With more sporting events canceled across the globe, allow me to give thanks that the Sumo Kyokai found a way to let the basho go forward. With Sunday, we come to the middle day of the basho. NHK World Japan’s Grand Sumo team will be streaming live for the final hour. For fans who are in a time zone where it’s not the middle of the night, this is a great hour of sumo every time it’s on.
With nakabi upon us, we start our look at the yusho race, and there is one man who owns the road to the Emperor’s cup yet again—Yokozuna Hakuho. Unless someone can put dirt on the dai-Yokozuna, it is yusho 44 for The Boss. But this day 8 feast of sumo set before us is full of rich and spicy sumo morsels to enjoy. Let’s dive into the buffet, but first—I bring you our first look at the Haru yusho race!
Chasers: Asanoyama, Mitakeumi, Takanosho, Chiyotairyu, Aoiyama
Hunter Group: Kakuryu, Onosho, Ishiura, Chiyomaru, Kotonowaka
8 matches remain
What We Are Watching Day 8
Meisei vs Chiyomaru – Chiyomaru is fighting very well this March, and his speed and ferocity are at a level I have not seen from him in some time. Even though Meisei has never lost to him, I think today is the day that Chiyomaru can change that.
Kotoshogiku vs Shimanoumi – Kotoshogiku has won his last 3 in a row, and I would almost say he has grown more genki. Maybe those knees are not ready to head south for sun and surf just yet. Sunday will be a good test, as Kotoshogiku has never beaten Shimanoumi in 4 tries. Go get ’em, Kyushu Bulldozer!
Daiamami vs Aoiyama – Aoiyama took his first loss on day 7, but his history underscores that he is not prone to giving up his fighting spirit after a single loss. I expect he is going to carry forward strong and violent against Daiamami today. Their career history is 3-2 in favor of Aoiyama, but I should also note that Aoiyama has won the last 3 of their contests.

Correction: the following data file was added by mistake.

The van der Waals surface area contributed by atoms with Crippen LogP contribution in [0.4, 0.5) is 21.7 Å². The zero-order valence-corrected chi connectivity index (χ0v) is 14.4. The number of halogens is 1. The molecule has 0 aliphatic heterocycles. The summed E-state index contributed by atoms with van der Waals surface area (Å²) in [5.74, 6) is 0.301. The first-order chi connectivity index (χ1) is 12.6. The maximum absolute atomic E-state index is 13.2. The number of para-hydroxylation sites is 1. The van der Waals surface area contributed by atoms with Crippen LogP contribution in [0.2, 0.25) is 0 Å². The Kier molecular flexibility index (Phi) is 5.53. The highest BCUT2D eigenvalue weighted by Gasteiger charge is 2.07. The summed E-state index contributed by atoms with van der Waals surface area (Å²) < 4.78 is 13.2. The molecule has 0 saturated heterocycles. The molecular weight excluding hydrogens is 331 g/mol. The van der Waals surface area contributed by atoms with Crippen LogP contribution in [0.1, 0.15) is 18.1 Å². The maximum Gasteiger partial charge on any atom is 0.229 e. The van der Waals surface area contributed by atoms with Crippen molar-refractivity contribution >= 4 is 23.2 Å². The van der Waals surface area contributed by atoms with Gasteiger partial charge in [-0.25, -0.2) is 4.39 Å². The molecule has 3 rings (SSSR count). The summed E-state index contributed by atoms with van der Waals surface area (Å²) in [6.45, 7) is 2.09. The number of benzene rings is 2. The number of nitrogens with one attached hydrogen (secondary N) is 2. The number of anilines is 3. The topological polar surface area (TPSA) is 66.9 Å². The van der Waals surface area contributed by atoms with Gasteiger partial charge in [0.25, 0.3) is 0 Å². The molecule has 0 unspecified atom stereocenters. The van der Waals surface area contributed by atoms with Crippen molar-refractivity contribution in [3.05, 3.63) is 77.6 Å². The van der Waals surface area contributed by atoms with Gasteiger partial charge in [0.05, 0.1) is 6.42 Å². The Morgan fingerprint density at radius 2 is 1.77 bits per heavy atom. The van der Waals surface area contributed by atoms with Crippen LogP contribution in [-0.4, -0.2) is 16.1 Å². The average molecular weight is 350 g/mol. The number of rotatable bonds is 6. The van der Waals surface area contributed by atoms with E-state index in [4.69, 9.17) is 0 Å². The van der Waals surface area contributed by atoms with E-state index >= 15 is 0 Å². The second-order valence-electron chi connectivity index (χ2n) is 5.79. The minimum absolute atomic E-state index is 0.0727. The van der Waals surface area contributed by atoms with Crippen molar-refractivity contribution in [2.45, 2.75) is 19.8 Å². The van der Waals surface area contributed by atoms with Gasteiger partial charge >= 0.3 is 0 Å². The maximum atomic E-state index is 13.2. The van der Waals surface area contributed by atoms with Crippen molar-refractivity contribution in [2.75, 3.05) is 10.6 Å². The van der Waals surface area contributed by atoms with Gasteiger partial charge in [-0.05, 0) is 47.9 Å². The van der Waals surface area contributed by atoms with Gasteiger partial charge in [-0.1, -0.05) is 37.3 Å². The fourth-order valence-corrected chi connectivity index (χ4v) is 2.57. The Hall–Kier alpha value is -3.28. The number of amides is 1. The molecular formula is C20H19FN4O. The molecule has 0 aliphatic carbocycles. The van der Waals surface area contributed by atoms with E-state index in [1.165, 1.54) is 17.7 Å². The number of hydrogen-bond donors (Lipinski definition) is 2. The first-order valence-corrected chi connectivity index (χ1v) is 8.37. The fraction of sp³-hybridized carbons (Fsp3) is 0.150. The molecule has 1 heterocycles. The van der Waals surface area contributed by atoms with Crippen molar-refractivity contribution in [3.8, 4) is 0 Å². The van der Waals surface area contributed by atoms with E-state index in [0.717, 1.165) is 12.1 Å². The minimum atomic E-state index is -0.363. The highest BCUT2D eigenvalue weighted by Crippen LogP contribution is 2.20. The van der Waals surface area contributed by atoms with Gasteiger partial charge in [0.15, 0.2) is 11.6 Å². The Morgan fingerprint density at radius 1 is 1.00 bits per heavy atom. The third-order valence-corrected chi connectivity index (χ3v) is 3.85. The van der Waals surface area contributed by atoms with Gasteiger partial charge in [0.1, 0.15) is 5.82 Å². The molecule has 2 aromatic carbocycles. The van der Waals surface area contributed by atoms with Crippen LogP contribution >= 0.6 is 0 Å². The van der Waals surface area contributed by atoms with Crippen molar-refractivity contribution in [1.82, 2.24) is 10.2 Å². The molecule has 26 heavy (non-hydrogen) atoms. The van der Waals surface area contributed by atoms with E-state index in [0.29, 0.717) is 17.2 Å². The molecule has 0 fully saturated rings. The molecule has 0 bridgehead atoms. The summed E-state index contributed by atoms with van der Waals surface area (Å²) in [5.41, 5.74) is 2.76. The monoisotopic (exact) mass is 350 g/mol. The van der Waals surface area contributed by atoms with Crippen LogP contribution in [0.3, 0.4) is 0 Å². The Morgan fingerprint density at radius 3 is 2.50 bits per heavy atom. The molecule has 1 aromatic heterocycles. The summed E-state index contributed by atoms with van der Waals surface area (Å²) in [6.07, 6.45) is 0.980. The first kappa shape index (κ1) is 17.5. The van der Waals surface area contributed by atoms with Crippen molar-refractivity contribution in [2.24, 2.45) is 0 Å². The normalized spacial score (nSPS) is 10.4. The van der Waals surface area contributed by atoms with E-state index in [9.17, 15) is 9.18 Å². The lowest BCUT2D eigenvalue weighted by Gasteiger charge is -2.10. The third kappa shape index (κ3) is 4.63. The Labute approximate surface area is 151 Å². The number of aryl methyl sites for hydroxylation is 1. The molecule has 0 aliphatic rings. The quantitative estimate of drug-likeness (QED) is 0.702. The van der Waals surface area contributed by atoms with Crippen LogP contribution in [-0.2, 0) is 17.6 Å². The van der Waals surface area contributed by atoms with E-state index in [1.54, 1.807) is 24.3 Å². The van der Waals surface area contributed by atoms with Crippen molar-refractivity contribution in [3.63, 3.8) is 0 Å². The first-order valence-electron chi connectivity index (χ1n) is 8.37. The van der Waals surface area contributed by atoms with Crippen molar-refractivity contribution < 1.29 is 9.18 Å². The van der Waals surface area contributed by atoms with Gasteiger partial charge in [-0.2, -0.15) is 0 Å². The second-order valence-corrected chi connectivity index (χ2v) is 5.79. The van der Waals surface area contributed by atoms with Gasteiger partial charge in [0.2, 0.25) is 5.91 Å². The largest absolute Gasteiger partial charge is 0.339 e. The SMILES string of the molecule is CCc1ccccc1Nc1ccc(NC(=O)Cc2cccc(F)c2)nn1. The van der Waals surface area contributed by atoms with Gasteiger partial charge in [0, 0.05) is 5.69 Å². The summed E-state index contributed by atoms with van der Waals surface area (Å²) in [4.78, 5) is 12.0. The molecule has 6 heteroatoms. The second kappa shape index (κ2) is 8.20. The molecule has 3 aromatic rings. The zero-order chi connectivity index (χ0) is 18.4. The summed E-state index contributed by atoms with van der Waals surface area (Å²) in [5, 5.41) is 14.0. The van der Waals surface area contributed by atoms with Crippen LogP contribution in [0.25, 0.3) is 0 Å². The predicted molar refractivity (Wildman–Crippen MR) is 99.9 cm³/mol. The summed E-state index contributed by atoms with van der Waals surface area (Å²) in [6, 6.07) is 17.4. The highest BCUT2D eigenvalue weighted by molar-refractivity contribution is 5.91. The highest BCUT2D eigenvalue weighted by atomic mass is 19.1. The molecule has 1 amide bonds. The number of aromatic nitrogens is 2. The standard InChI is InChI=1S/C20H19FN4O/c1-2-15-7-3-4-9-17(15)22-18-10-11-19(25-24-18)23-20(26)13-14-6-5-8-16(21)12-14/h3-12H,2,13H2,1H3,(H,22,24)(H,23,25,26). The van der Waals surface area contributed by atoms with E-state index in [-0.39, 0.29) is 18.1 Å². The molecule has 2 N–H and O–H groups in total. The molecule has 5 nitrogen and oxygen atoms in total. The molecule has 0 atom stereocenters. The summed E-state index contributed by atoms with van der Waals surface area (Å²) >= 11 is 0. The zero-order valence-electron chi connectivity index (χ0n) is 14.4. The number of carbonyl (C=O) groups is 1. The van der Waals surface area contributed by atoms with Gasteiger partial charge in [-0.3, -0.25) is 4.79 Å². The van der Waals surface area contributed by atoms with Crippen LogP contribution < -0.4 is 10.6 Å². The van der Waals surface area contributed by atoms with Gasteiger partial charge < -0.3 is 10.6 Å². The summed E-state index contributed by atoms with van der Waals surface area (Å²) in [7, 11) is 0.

Ishiura vs Nishikigi – It pains me to say this, but I am expecting a continued slide from Nishikigi, until such time as he has such a deep make-koshi that he self-isolates in Juryo for at least 1 tournament. He and Ishiura have a 15 match history, with Ishiura holding a 9-6 advantage. In addition, Ishiura is really fighting well in Osaka.
Azumaryu vs Ikioi – After Ikioi got knocked around by Chiyotairyu, I am looking for him to bounce back against Azumaryu, whom Ikioi tends to dominate. Ikioi will need to keep Azumaryu from closing in and getting a mawashi hold, and stay mobile.
Chiyotairyu vs Kotonowaka – Both rikishi are thus far having a good tournament, and this first-time match is probably going to be strongly biased towards the surprisingly genki 6-1 Chiyotairyu. When Chiyotairyu is dialed into his sumo, it’s really tough to overcome his size, strength and speed. Good luck, Kotonowaka!
Kaisei vs Terutsuyoshi – I would love to see Terutsuyoshi run the same battle plan he used against “Big Dan” Aoiyama on day 7, but I think that as big as Aoiyama is, the less mobile but highly stable Kaisei presents a different puzzle to the lead Isegahama rikishi. They have split their prior 2 matches, with both of them ending with oshidashi.
Shohozan vs Tochiozan – The battle of ultimate sadness. Two storied veterans who are having an absolutely miserable tournament are meeting head to head to see who can be the most miserable. Their career record is 13-13, meaning that the misery should be fairly well balanced, and no matter what happens, everyone will be sad and a touch disappointed.
Takarafuji vs Sadanoumi – On a happier note, Takarafuji holds a 13-5 advantage over Sadanoumi, whose lightning fast moves are not quite effective over the careful, measured approach preferred by Takarafuji. Sure, sometimes Takarafuji fights less well, but he seems to be in good health and has plenty of fighting spirit.